Historian Ben-Zion Netanyahu Dies at 102
Ben-Zion Netanyahu, a noted Jewish historian and Zionist thinker, and father of Israeli Prime Minister Benjamin Netanyahu, has died.
Netanyahu died early Monday morning at his home in Jerusalem. He was 102.
Benjamin Netanyahu visited his father for the last time on Sunday evening, a statement issued Monday from the Prime Minister’s Office said.
Netanyahu was born Ben-Zion Mileikowsky in Warsaw in 1910, and immigrated to British Mandate Palestine in 1920.
Netanyahu studied at the David Yellin Teachers’ College and later at the Hebrew University in Jerusalem. His research focused on the history of the medieval Spanish Jewish community and the history of Zionism. Among his books are a biography of Don Isaac Abravanel; a history of the Spanish Marranos; and his major work, “The Origins of the Inquisition in Fifteenth Century Spain.” He also authored “The Founding Fathers of Zionism,” about the lives of the founders of political Zionism — Leon Pinsker, Theodor Herzl, Max Nordau, Israel Zangwill and Ze’ev Jabotinsky.
Netanyahu was the editor-in-chief of the Hebrew Encyclopedia for over a decade beginning in the 1950s. He served as Professor of Jewish Studies at various universities in the United States and concluded his academic career as professor emeritus at Cornell University.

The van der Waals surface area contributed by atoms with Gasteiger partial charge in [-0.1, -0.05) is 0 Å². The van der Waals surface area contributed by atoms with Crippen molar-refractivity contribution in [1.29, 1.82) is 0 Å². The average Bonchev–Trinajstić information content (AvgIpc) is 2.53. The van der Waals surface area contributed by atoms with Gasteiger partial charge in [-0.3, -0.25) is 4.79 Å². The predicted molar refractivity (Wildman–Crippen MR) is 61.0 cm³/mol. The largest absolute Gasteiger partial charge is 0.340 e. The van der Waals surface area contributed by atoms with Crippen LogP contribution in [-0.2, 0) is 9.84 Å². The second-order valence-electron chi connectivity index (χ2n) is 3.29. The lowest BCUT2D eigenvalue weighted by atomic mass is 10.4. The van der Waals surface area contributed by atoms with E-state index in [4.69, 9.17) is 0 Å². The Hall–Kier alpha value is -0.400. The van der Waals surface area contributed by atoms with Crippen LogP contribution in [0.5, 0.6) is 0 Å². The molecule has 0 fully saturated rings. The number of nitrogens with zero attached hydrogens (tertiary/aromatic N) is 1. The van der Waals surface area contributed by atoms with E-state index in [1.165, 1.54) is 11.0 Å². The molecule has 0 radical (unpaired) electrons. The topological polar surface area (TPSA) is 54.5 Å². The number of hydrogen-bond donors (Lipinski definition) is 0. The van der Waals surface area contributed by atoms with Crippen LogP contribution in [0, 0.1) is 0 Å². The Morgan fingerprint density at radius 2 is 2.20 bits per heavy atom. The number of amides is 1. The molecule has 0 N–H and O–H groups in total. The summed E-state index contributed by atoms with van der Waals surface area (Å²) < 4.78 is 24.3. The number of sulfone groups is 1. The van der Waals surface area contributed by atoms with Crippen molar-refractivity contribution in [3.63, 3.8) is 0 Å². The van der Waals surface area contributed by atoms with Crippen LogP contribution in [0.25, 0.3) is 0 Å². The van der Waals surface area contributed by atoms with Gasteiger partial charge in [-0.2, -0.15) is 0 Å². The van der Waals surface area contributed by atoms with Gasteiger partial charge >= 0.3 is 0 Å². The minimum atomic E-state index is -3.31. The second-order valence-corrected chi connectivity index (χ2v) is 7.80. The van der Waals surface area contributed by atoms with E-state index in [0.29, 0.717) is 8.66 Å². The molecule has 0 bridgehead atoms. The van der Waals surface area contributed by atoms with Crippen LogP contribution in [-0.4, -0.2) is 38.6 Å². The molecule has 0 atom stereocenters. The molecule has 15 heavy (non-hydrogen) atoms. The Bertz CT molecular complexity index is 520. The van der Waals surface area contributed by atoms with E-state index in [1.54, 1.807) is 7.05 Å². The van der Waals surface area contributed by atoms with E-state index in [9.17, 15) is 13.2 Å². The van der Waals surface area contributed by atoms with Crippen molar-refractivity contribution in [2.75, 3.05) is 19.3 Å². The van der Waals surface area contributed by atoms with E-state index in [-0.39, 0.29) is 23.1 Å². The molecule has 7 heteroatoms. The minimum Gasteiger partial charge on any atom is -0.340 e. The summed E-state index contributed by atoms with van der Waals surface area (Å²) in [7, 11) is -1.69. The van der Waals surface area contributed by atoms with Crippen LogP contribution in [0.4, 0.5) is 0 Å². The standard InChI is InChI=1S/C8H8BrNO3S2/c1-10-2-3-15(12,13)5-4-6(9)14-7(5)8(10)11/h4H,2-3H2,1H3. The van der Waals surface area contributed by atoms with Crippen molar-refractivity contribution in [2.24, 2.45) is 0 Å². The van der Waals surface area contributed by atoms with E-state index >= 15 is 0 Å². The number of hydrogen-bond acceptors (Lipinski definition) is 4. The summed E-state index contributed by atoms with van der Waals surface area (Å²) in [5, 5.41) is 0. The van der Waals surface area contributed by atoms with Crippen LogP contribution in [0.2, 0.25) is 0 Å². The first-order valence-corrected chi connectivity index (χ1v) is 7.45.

From his time as a student in Jerusalem, he was involved in public Zionist activities. He was a supporter of Ze’ev Jabotinsky and edited a newspaper that also featured Prof. Joseph Klausner and poet Uri Tzvi Greenberg on its staff.
In 1939, Netanyahu traveled to London and persuaded Jabotinsky to relocate to the United States and from there mobilize support for the Jewish state. Jabotinsky died shortly after their arrival in the U.S.; Netanyahu continued to raise support for the Jewish state throughout the war and afterward.
In this context, he met with many U.S. Jewish leaders of the period, as well as with senators, congressmen, authors, poets and leaders. Upon the establishment of the State of Israel, he returned from the United States and moved with his young family to Jerusalem’s Talpiot neighborhood.
He was married to his wife Tzila, who died in 2000, for over 50 years. He was predeceased by son Yonatan, who was killed during Operation Yonatan at Entebbe, Uganda, and is survived by Benjamin, the prime minister of Israel, and Ido, a doctor, author and playwright.